Cost of living adjustment (COLA), is always an intriguing topic and it’s no surprise that it’s a common question of how it would affect FERS transferees. It’s good to note that most of the FERS transferees especially those that transferred to FERS in one of the two open seasons or immediately on returning to federal service have already retired.
This is why things get interesting. Every FERS transferee was eligible for a CSRS annuity for the years worked there as well as a FERS annuity for the duration worked under FERS. These two would then be combined to provide one monthly payment.
The following is an example of calculating a FERS transferee annuity. For this particular employee, he spent 15 years under CSRS then left federal service. However, on returning, he decided to get covered under FERS then retired after working there for 18 years. He finally left federal service with a high-three salary of $75,000.
|Years of service||Percentage factor||Amount|
|15 years of CSRS||26.25%||$19,687.50|
|18 years of FERS||18% at the 1% factor
19.8% at the 1.1% factor
|Total pension||If FERS time = 1%
If FERS time = 1.1%
As it with the rules and regulations, CSRS a cost of living adjustment would be conducted on the CSRS part of the pension while FERS received a FERS cost of living adjustment. This routine is entirely made to balance the amount one gets as part of their pension.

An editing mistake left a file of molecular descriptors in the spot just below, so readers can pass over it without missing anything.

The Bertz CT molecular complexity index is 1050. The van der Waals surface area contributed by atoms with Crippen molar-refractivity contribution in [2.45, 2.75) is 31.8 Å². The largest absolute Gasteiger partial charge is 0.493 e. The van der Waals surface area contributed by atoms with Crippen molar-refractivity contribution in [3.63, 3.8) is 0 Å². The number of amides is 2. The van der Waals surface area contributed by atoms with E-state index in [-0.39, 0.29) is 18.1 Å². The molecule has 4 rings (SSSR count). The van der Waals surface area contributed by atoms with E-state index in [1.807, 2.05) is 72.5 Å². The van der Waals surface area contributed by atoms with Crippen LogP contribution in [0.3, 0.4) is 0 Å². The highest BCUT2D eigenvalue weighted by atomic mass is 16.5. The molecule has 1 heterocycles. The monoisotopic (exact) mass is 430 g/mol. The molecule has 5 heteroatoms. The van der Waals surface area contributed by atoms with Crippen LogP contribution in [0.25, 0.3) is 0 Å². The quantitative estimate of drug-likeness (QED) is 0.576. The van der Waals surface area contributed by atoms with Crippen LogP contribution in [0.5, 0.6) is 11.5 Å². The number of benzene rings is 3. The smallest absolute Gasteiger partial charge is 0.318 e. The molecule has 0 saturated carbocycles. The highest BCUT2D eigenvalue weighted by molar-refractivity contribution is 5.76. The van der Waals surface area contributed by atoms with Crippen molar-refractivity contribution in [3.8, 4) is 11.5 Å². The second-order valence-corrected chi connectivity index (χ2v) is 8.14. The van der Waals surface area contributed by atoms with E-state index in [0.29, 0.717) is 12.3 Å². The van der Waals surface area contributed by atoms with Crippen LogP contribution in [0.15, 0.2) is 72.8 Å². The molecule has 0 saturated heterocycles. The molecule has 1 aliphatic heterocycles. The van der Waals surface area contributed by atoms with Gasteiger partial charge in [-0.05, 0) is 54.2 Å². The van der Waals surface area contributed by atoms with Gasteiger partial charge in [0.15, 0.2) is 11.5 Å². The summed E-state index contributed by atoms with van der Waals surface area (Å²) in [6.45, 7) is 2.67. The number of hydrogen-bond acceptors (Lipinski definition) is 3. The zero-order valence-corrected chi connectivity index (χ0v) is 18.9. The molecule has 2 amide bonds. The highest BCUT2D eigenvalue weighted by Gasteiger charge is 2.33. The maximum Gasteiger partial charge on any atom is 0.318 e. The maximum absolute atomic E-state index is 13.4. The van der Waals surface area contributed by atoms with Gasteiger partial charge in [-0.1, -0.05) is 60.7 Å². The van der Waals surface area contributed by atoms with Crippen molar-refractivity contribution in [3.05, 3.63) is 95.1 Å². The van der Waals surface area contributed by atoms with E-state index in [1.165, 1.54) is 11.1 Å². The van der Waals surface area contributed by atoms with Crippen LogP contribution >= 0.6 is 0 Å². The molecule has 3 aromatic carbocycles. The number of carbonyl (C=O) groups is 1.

This is what the above data means in a nutshell. For the year 2019, it would mean that the CSRS part of the annuity would get the entire 2.8% cost of living adjustment and might receive 2% for the FERS portion. Also, note that an increase in the consumer price index between 2% and 3% means the FERS cost of living adjustments will be limited to 2%. Everything is related and in as much as most of these adjustments generally apply there a few specifications here and there. The reason behind the uncertainty of receiving the FERS portion is because you have to be a special category employee to get considered. The standard rule is that for the FERS COLA eligibility you have to be at least 62 years of age or above.
There are FERS rules as well and like every other thing; they have to be followed to the later especially for federal employees interested in the survivor benefits. There are other rules like those of a deposit service, redeposit and military deposits which are mainly based won when the service took place. It is worth noting that all federal employees have to stick to the rules put in place or whatever the deposit was might not count, and they would have no one to blame but themselves. Retirement is inevitable, and whether we like it or not, we will have to at some point. However, the decision of when to retire varies from one individual to the other, so it entirely depends with the options at hand.